DelBene believes that the top priority within her district is job creation and strengthening the economy. She states “In Congress, I will work for policies that increase research and development investments in new, emerging industries. Instead of tax breaks for companies that ship their jobs overseas, I will fight for incentives that encourage businesses to expand their domestic manufacturing footprint.” With regard to Washington Referendum 74, DelBene proclaimed her belief that gay marriage should be legal in Washington, and the federal Defense of Marriage Act should be repealed, because everyone has equal rights under the law. When asked about Washington Initiative 502, DelBene responded that she “support[s] efforts to reclassify Marijuana for medicinal use,” and that she planned on voting YES for I-502. Additionally, DelBene gave a statement on the Supreme Court’s decision to uphold the Affordable Care Act. She espouses that “The Affordable Care Act upheld today is already helping millions in Washington state by allowing children to be covered on their parent’s plans until age 26, preventing insurance companies from denying coverage because of pre-existing conditions and reducing costs of prescription drugs for seniors on Medicare”
Delbene’s earning of a spot on the Democratic Congressional Campaign Committee (DCCC)’s “Red-to-Blue” program on August 8, 2012, is due to the fact that, as Chairman Steve Israel stated, “There is strong grassroots energy behind Suzan DelBene’s campaign because she knows how to create jobs. Her successful career in both the public and private sector gives her the tools and background to be a thoughtful leader who can stand up to a dysfunctional Congress and bring results for Washington’s middle class.”
The Sierra Club, one of the largest grassroots environmental organizations in the U.S., endorsed DelBene on July 20, 2012. This endorsement reflects DelBene’s policy position on environmental and economic issues. She articulates that she “will work tirelessly to ensure our nation takes meaningful steps to build a new economy based on clean and renewable energy sources and reduce our dependence on fossil fuels and foreign oil.” DelBene relays that the 1st Congressional district will fight to promote research and innovation in the field of renewable energy. She furthermore finds it critical that Washington protect its waterways and wild lands.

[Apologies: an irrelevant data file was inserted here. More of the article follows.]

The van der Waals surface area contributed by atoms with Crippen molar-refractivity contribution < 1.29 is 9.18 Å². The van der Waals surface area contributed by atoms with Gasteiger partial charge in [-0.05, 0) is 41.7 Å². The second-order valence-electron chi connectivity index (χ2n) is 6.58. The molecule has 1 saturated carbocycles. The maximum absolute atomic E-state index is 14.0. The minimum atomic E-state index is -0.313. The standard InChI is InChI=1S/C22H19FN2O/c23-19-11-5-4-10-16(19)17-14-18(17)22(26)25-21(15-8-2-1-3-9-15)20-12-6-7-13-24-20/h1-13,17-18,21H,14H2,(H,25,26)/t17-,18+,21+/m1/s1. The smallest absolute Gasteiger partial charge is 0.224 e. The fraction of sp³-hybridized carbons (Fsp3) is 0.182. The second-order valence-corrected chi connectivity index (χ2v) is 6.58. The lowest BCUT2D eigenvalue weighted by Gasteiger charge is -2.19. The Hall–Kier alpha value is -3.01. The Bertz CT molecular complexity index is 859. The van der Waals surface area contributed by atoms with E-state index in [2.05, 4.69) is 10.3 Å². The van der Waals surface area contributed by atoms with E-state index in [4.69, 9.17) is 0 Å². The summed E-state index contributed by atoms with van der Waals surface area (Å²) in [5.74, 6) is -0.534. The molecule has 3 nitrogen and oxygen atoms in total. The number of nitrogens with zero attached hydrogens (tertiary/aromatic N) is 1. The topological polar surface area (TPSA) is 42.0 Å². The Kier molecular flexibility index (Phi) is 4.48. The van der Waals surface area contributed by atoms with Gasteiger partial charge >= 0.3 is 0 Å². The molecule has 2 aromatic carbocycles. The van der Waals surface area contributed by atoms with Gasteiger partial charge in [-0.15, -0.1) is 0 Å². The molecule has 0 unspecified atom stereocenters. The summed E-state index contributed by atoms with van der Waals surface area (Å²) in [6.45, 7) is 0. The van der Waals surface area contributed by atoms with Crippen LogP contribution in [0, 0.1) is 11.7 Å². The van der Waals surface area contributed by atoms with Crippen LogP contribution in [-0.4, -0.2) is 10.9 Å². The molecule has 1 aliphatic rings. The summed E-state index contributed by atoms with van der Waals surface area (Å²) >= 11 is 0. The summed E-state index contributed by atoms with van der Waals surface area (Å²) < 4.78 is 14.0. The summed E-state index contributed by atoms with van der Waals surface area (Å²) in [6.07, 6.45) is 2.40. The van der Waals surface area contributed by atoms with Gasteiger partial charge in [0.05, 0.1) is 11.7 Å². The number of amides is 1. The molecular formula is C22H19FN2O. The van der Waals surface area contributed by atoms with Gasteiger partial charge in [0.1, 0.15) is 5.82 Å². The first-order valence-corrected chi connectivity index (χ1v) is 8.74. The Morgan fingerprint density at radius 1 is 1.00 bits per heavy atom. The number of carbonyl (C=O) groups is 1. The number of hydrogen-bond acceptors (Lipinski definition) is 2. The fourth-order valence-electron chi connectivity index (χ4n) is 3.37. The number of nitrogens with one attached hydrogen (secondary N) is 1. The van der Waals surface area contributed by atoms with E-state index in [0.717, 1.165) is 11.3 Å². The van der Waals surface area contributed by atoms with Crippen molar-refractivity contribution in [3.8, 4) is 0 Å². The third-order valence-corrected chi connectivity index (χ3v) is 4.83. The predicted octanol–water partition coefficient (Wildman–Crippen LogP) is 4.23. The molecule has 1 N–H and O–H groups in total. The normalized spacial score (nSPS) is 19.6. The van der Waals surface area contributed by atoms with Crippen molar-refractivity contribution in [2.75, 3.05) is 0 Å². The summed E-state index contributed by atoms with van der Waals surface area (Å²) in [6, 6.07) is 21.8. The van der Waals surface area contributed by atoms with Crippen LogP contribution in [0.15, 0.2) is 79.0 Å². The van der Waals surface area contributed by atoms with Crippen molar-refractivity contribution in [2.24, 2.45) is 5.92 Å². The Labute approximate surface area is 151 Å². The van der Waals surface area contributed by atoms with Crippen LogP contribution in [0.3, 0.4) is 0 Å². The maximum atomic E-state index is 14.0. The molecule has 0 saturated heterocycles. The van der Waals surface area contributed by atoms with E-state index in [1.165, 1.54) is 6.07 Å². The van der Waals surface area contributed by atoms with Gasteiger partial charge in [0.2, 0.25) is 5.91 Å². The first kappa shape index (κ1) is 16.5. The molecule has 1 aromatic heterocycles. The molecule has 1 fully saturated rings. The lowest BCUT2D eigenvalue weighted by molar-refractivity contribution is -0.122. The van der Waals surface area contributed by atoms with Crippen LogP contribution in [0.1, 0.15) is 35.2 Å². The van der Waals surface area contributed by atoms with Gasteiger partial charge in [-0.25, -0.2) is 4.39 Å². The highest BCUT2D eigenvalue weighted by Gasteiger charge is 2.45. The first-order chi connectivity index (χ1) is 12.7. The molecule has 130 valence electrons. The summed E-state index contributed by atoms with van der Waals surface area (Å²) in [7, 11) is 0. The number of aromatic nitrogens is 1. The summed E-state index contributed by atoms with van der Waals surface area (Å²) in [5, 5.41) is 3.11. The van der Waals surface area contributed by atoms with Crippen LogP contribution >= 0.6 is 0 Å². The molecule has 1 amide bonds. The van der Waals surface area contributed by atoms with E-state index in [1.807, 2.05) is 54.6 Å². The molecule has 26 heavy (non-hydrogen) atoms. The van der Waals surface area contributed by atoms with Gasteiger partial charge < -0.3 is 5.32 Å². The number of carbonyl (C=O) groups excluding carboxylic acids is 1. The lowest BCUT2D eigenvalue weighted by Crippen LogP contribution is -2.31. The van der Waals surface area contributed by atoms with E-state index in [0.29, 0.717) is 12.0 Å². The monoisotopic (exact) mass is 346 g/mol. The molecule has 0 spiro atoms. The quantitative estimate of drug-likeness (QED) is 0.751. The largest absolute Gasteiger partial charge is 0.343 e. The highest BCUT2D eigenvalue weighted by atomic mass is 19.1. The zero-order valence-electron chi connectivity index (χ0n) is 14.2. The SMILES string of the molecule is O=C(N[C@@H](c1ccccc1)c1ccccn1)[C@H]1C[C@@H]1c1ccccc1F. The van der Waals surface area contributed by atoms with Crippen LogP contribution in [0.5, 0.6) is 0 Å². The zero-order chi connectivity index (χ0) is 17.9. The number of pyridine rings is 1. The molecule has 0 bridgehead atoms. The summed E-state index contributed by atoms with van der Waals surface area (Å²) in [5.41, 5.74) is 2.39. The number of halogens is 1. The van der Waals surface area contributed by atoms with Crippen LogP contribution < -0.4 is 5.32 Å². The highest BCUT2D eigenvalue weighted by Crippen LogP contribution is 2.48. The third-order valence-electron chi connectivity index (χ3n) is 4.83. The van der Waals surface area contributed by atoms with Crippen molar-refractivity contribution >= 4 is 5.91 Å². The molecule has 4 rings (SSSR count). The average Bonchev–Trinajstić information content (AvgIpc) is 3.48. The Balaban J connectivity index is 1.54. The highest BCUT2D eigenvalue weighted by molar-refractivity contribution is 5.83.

In addition to the Sierra Club’s endorsement, many other organizations supported DelBene, including Washington State Labor Council, National Education Association, AFT Washington, SEIU, Sheet Metal Workers, Operating Engineers, Communications Workers of America and Aerospace Machinists District 751.
- Full Biography | Congresswoman Suzan DelBene
- Try, Try Again by Eli Sanders – Seattle News – The Stranger, Seattle's Only Newspaper
- "Democrat Suzan DelBene concedes 8th District race". Seattle Times. November 2, 2010. Retrieved January 10, 2011.
- Heffter, Emily. "DelBene beats Koster in race for U.S. House". Seattle Times.
- Valdes, Manuel. "DelBene wins in Wash. 1st District". timesunion.com. Retrieved November 8, 2012.
- Gregory Roberts, Democrats target Reichert over his no vote on stimulus Seattle Post-Intelligencer February 23, 2009
- Suzan DelBene: Corporate Vice President, Mobile Communications Business, Microsoft
- Suzan K. DelBene Forbes
- Suzan DelBene
- La Corte, Rachel (November 30, 2010). "Gov. Gregoire appoints Suzan DelBene to cabinet". Seattle Times. Retrieved January 10, 2011.
- Why I'm Running DelBene for Congress
- "The Times endorses Suzan DelBene in the 8th Congressional District". Seattle Times. October 12, 2010. Retrieved October 15, 2010.
- "Send DelBene to Congress". Seattle Post-Intelligencer. October 13, 2010. Retrieved October 15, 2010.
- Ross Hunter endorses Suzan DelBene for Congress Bellevue Reporter Aug 3, 2009
- Martin, Jonathan (May 12, 2012). "The race is on to fill new 1st Congressional District". Seattle Times. Retrieved May 31, 2012.
- House Floor Activities/Legislative Day of November 13, 2012, United States House of Representatives
- DelBene leading Koster for Congress in 1st Dist. | HeraldNet.com – Local news
- DelBene for Congress: Issues
- Congresswoman DelBene: Issues
- Meet Suzan DelBene: Candidate for U.S. House of Representatives, District 1 – Government – Edmonds, WA Patch
- Suzan DelBene's Statement on Supreme Court's Decision to Uphold the Affordable Care Act – Public Statements – Project Vote Smart
- Suzan DelBene Earns a Spot in DCCC's Competitive Red-to-Blue Program – Public Statements – Project Vote Smart
- Sierra Club Endorses Suzan DelBene – Public Statements – Project Vote Smart
- "Kurt Delbene". Madrona. Retrieved 5 November 2014.
- Congresswoman Suzan DelBene official U.S. House site
- Suzan DelBene for Congress
- Suzan DelBene at DMOZ
- Appearances on C-SPAN
- Biography at the Biographical Directory of the United States Congress
- Profile at Project Vote Smart
- Financial information (federal office) at the Federal Election Commission
- Legislation sponsored at The Library of Congress
|United States House of Representatives|
|Member of the U.S. House of Representatives
from Washington's 1st congressional district
|United States order of precedence (ceremonial)|
|United States Representatives by seniority